Congressional elections - overview


house membership

  • 435 members 
  • each state has a certain number of memebers proportional to the pop of the state
  • members elected for 2 year terms and have to be 
  • 25yrs old; a US citizen for 7 years; a resident of the state in which your district is situated

113th Congress:

78 women 

41 AA's

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senate membership

  • 100 members
  • each state - has 2 senators 
  • elected for 6 year terms 
  • 1/3 of senate up for re-election every 2 years 
  • const states that to be a senator: 30 years; been a US citizen for 9 years; be a resident of the state you represent

113th Congress 

20 women

1 AA

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powers of congress - exclusive powers

  • HofR has 3 exclusive powers: 1- to begin consideration of money bills 2-impeach any member of the exec of judicial branches of fed gov 3-elect the pres if EC is deadlocked 
  • FF's gave HofR the power to begin consideration of money bills b/c it was the only directly elected chamber at the time
  • 1998, HofR impeached Clinton of 2 counts, perjury & obstruction of Justice 
  • other to be impeached: 1 senator, 1 cabinet minist, 1 SC justice, 14 other fed judges 
  • 3rd power - to relieve EC deadlock, almost redundant, not used since 1824

senates exclusive powers:

  • 1-ratify all treaties
  • 2-confirm many appointments made by pres - simple majority
  • 3-try cases of impeachment - 2/3 majority required 
  • 4-elect the V.Pres is EC deadlocked 
  • first 2 powers that make it most powerful chamber 
  • only senate has the power to ratify treaties & confirm appointments, yet pres will only submit treaties and appointments knowing the Senate will approve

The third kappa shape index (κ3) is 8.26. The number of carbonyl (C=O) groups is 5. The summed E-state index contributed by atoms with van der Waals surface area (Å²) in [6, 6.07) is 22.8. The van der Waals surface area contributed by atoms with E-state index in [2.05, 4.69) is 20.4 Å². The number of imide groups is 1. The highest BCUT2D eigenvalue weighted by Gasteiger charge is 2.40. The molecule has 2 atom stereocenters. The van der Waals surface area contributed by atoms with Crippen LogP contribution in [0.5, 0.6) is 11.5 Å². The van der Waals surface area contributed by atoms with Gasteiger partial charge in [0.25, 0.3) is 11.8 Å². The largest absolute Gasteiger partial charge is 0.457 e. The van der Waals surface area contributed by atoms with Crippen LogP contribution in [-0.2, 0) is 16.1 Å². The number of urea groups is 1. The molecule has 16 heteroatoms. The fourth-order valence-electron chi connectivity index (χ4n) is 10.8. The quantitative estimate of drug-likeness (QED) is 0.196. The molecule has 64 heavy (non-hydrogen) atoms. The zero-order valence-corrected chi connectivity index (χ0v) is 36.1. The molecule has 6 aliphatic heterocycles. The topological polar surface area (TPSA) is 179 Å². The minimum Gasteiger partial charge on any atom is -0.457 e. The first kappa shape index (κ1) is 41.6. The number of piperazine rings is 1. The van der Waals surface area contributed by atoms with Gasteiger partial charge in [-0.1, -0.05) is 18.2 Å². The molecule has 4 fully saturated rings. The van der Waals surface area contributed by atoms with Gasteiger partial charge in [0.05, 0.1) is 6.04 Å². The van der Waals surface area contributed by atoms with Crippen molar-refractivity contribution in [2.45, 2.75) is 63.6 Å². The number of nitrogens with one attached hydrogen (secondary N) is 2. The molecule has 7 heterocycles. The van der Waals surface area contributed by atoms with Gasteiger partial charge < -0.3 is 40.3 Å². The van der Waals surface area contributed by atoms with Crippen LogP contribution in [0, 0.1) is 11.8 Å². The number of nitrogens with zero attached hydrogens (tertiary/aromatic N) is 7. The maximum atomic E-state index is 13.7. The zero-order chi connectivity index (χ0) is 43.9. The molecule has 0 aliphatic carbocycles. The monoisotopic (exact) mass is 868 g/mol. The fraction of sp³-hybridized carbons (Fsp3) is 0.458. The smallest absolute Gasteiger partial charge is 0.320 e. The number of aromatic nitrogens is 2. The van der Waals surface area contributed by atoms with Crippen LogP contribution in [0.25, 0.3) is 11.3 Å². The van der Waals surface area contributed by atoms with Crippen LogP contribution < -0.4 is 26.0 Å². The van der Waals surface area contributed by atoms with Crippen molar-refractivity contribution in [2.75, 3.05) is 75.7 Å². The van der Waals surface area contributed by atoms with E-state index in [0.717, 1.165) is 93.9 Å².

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joint powers

1-to pass legislation, including the budget

2-to conduct investigations regarding the actions of the exec branch

3-to initiate const amendments 

4-to declare war

5-to confirm newly appointed v.pres 

  • important that they share the most important power of passing legislation, they have equal legislative power seen by:

1-all legislation passing through all stages in both houses

2-both houses conduct detailed scruitny of legislation in committee

3-both house have full power of amendment over all bills, 2 differevent versions of the same bill once it has gone through both houses

4-conference committees - set up to reconilce the 2 diff version of the same bill 

5-takes a 2/3 majority in both houses to override a pres veto 

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joint powers 2

  • both houses have standing committees which conduct investigations of the work of the exec branch 
  • both houses can also establish select committees to perform the same function 
  • in order to propose an amendment to the Const, a 2/3 majority is required in both houses
  • joint power to declare war redundant, not used since dec 1941 - pearl harbour attack:
  • war of 1812 - against GBR
  • Mexican war 1846
  • Spanish-American war 1898
  • WWI 1917
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comparisons between the house and senate

Senate as the more prestigious power:

  • senators rep an entire state, not just part of it
  • senators serve 6 year terms 
  • as a senator, 1/100 rather than 1/435